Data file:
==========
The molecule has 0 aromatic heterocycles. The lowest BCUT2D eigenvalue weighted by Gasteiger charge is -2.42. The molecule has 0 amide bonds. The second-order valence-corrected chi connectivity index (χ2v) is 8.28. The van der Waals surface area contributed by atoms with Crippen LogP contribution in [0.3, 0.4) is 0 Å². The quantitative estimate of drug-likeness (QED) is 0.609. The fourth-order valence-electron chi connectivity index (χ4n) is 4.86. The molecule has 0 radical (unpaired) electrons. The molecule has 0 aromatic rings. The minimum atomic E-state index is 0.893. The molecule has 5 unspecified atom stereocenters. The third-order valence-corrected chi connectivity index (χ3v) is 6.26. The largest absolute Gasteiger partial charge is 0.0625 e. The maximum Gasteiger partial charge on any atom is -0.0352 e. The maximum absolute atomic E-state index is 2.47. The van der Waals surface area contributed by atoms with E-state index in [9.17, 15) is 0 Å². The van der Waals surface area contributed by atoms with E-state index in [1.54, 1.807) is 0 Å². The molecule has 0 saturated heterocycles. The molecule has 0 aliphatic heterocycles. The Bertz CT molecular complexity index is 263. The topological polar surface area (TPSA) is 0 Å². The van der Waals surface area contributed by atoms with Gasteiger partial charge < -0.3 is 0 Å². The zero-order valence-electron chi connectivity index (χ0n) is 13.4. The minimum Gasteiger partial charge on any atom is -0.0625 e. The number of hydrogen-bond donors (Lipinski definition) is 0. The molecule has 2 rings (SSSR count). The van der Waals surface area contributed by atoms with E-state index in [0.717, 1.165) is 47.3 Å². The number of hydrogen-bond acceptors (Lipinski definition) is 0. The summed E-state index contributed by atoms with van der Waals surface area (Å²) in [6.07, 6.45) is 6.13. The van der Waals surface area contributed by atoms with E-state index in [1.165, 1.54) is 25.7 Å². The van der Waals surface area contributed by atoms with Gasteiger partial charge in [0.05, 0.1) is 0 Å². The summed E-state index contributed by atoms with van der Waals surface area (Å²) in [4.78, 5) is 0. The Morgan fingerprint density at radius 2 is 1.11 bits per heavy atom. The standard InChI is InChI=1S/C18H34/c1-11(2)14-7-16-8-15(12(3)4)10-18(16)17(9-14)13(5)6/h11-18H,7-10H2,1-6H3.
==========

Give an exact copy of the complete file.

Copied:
The molecule has 0 aromatic heterocycles. The lowest BCUT2D eigenvalue weighted by Gasteiger charge is -2.42. The molecule has 0 amide bonds. The second-order valence-corrected chi connectivity index (χ2v) is 8.28. The van der Waals surface area contributed by atoms with Crippen LogP contribution in [0.3, 0.4) is 0 Å². The quantitative estimate of drug-likeness (QED) is 0.609. The fourth-order valence-electron chi connectivity index (χ4n) is 4.86. The molecule has 0 radical (unpaired) electrons. The molecule has 0 aromatic rings. The minimum atomic E-state index is 0.893. The molecule has 5 unspecified atom stereocenters. The third-order valence-corrected chi connectivity index (χ3v) is 6.26. The largest absolute Gasteiger partial charge is 0.0625 e. The maximum Gasteiger partial charge on any atom is -0.0352 e. The maximum absolute atomic E-state index is 2.47. The van der Waals surface area contributed by atoms with E-state index in [9.17, 15) is 0 Å². The van der Waals surface area contributed by atoms with E-state index in [1.54, 1.807) is 0 Å². The molecule has 0 saturated heterocycles. The molecule has 0 aliphatic heterocycles. The Bertz CT molecular complexity index is 263. The topological polar surface area (TPSA) is 0 Å². The van der Waals surface area contributed by atoms with Gasteiger partial charge < -0.3 is 0 Å². The zero-order valence-electron chi connectivity index (χ0n) is 13.4. The minimum Gasteiger partial charge on any atom is -0.0625 e. The number of hydrogen-bond donors (Lipinski definition) is 0. The molecule has 2 rings (SSSR count). The van der Waals surface area contributed by atoms with E-state index in [0.717, 1.165) is 47.3 Å². The number of hydrogen-bond acceptors (Lipinski definition) is 0. The summed E-state index contributed by atoms with van der Waals surface area (Å²) in [6.07, 6.45) is 6.13. The van der Waals surface area contributed by atoms with E-state index in [1.165, 1.54) is 25.7 Å². The van der Waals surface area contributed by atoms with Gasteiger partial charge in [0.05, 0.1) is 0 Å². The summed E-state index contributed by atoms with van der Waals surface area (Å²) in [4.78, 5) is 0. The Morgan fingerprint density at radius 2 is 1.11 bits per heavy atom. The standard InChI is InChI=1S/C18H34/c1-11(2)14-7-16-8-15(12(3)4)10-18(16)17(9-14)13(5)6/h11-18H,7-10H2,1-6H3.